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Suppose that $\rho : K \to K$ is a group automorphism of $K$, and $\psi : K \to \operatorname{Aut}(H)$. Show that $H \rtimes_\psi K \cong H \rtimes_{\phi} K$ where $\phi = \psi \circ \rho$.

Just a helpful hint to get me started with this proof would be helpful. Not looking for the whole proof just some clues/hints/tips.

Thank you!

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  • $\begingroup$ Try to write down a map and show that it is an isomorphism. There aren't so many choices ... (Step 0: Recall the definition of a semidirect product.) $\endgroup$ – Martin Brandenburg Dec 14 '14 at 23:36
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If we are going to use the definitions $$(a,b)\cdot_1(c,d)=(a\psi(b)c,bd),$$ and $$(a,b)\cdot_2(c,d)=(a(\psi\circ\rho)(b)c,bd),$$ then the checking of group's axioms for $H\rtimes_{\psi}K$ and $H\rtimes_{\phi}K$ are an easy exercise, where we had abbreviated $\phi=\psi\circ\rho$.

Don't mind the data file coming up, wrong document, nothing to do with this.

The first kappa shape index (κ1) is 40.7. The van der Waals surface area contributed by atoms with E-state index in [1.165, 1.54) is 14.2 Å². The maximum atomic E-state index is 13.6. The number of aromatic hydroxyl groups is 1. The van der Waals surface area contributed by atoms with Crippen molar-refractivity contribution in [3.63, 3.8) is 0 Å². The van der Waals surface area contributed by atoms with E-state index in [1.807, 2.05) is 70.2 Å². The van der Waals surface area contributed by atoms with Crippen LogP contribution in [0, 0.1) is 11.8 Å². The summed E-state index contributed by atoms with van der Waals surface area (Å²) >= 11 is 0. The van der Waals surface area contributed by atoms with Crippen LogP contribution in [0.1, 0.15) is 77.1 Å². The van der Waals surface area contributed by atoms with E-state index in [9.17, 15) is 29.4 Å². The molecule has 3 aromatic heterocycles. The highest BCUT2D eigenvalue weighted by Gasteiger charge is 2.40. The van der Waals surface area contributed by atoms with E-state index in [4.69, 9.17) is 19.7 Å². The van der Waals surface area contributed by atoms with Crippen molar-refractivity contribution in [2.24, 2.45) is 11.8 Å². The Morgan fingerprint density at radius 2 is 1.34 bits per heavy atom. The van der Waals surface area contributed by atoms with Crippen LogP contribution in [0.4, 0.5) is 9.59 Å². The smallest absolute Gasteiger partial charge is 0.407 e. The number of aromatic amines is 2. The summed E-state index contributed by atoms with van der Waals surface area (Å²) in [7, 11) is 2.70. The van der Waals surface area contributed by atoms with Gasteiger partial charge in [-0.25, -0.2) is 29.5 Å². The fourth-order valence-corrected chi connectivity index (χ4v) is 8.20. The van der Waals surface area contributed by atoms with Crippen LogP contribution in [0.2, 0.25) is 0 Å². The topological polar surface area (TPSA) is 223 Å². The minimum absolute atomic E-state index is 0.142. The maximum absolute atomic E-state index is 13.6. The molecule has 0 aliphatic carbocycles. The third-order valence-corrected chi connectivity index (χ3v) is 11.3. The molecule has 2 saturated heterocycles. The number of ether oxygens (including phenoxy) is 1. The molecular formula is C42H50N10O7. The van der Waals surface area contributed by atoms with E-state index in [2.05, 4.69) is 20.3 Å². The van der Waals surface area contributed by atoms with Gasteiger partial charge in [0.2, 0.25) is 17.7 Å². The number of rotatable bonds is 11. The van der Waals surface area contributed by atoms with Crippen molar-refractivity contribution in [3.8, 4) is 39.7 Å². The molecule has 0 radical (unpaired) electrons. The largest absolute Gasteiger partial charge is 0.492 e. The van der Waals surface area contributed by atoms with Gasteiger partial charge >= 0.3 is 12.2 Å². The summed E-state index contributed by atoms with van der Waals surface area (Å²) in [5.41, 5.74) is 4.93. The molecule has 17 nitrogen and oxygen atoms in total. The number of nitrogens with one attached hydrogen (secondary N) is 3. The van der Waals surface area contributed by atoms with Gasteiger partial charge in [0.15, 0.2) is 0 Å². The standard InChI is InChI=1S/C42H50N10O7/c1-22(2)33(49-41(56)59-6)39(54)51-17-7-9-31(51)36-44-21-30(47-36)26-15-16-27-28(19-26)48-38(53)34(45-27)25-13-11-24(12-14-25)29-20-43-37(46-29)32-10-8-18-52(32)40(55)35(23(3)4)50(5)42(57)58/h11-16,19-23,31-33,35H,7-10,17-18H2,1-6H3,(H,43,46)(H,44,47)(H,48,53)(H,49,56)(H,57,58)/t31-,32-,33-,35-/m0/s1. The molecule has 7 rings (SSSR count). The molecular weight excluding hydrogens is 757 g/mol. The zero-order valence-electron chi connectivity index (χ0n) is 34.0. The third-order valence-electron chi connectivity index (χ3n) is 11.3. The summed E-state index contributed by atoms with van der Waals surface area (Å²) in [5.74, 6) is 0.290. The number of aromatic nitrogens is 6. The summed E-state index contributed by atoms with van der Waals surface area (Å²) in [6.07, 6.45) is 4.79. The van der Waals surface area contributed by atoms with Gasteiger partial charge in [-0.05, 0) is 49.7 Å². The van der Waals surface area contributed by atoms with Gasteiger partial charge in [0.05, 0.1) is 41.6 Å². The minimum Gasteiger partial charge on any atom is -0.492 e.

Now define $$f:H\rtimes_{\psi}K\to H\rtimes_{\phi}K,$$ via $$f(a,b)=(a,\rho(b)).$$

Now it should be clear to check that $$f((a,b)\cdot_1(c,d))=f(a\psi(b)c,db),$$ $$\qquad\qquad\qquad\qquad=(a\psi(b)c,\rho(bd)),$$ will be equal to $$f(a,b)\cdot_2 f(c,d)=(a,\rho(b))\cdot_2(c,\rho(d)),$$ $$\qquad\qquad\qquad\qquad=(a\phi(\rho(b))c,\rho(c)\rho(d)).$$

This would implies that $f$ is a group's homomorphism.

Also, the checking of bijective property for $f$ gives no big problem, I think.

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